International agriculture students address food security at global conference

October 14, 2020

UNIVERSITY PARK, Pa. — More than 2 billion people experience moderate or severe food insecurity, meaning they have difficulty in regularly accessing enough nutritious food, per statistics from the Food and Agriculture Organization of the United Nations. The demand for food will grow as the global population is expected to reach almost 10 billion by 2050.

Students in the international agriculture minor — commonly referred to as INTAG — in Penn State’s College of Agricultural Sciences are learning more about global hunger by attending the 2020 World Food Prize Norman E. Borlaug International Symposium, which is taking place virtually this week.

The conference, which draws more than 1,200 participants from 65 countries, features an array of international leaders, farmers, agribusiness executives, nongovernmental organizations and development experts to address the most critical issues affecting global food security. Among this year’s speakers are former Vice President Al Gore and His Majesty King Abdullah II ibn Al Hussein of Jordan.

The theme for this year’s virtual dialogue, “Breaking New Ground: Building Resilience Today for Improved Global Food Systems Tomorrow,” examines four major vulnerabilities or “cracks” in food systems: climate change, finance and investment, nutrition, and equity and access. Actions and outcomes for advancing food security and system resilience are the focus.

The conference is a remarkable opportunity for the students to learn from leading scholars, practitioners and politicians in agricultural development, noted Noel Habashy, assistant teaching professor and INTAG program coordinator in the college’s Office of International Programs.

“Every day, millions of families struggle to find safe and nutritious food,” he said. “COVID-19 is compounding the problem. Our students aspire to be problem-solvers in the realm of food insecurity — globally and in their communities. They understand that agriculture is a foundational component for addressing this complex and wicked problem.”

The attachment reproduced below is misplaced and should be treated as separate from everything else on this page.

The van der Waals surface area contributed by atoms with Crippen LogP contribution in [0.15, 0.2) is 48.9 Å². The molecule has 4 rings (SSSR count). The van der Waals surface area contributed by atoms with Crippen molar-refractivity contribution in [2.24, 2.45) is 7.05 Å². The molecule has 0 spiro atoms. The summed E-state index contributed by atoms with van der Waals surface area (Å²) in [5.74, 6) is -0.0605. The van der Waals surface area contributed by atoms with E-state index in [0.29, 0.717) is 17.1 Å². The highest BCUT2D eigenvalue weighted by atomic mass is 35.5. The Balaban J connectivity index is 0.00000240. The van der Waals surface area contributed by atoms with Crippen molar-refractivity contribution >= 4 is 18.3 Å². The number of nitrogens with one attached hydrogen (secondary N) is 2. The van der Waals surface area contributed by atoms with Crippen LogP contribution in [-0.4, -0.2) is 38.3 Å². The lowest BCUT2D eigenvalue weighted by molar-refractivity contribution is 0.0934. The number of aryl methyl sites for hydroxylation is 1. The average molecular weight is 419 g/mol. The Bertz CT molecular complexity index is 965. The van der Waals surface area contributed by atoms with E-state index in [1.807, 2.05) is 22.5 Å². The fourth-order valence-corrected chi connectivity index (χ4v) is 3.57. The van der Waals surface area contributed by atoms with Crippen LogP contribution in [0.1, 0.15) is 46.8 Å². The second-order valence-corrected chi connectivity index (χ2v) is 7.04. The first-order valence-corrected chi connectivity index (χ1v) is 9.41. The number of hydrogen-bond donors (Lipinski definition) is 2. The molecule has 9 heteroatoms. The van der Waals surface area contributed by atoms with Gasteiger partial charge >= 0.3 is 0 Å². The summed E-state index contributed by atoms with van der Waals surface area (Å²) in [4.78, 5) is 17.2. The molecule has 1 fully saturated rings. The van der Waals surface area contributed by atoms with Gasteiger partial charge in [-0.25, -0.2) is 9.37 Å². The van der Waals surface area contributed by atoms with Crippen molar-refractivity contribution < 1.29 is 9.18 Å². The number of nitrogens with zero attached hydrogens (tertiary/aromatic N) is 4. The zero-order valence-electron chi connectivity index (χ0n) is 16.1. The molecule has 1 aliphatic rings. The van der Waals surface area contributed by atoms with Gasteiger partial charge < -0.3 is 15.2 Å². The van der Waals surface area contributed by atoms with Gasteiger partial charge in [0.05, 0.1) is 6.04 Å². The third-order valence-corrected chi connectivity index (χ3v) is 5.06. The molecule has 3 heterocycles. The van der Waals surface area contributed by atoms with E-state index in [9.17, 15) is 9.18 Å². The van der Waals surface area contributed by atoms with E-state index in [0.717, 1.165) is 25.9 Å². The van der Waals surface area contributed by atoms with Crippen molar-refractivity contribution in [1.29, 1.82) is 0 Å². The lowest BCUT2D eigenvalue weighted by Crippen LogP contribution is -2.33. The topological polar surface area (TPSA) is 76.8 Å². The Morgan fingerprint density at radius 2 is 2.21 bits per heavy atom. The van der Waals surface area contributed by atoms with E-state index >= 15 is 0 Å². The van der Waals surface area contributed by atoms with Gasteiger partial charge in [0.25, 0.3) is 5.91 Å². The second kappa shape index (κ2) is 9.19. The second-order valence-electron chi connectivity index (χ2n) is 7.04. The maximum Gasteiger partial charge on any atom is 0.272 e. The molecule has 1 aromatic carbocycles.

Habashy added that in the past, students had to apply and be selected to attend the conference, which is held every October in Des Moines, Iowa. Because the summit is virtual this year, all 12 students in the “INTAG 490: Senior Seminar in International Agriculture" can attend.

The conference concludes Oct. 16, which is World Food Day. This year’s observance marks the 75th anniversary of the U.N. Food and Agriculture Organization in an exceptional moment, as countries worldwide deal with the widespread effects of the COVID-19 pandemic. 

Highlighting this concern, the U.N. World Food Programme has been awarded the 2020 Nobel Peace Prize for its efforts to combat hunger and improve conditions for peace. In recognition of World Food Day, the Office of International Programs encourages people to make food or monetary donations to Lion’s Pantry, the State College Area Food Bank or food banks in their respective communities.

The INTAG program helps students cultivate an understanding of international development and the agricultural systems of various cultures throughout the world. The interdisciplinary curriculum features courses in a wide range of academic fields, including social and natural sciences, and can be paired with any Penn State major. 

More information about the INTAG program can be found online at https://agsci.psu.edu/academics/undergraduate/minors/international-agriculture.

 

 

 

 

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Last Updated October 14, 2020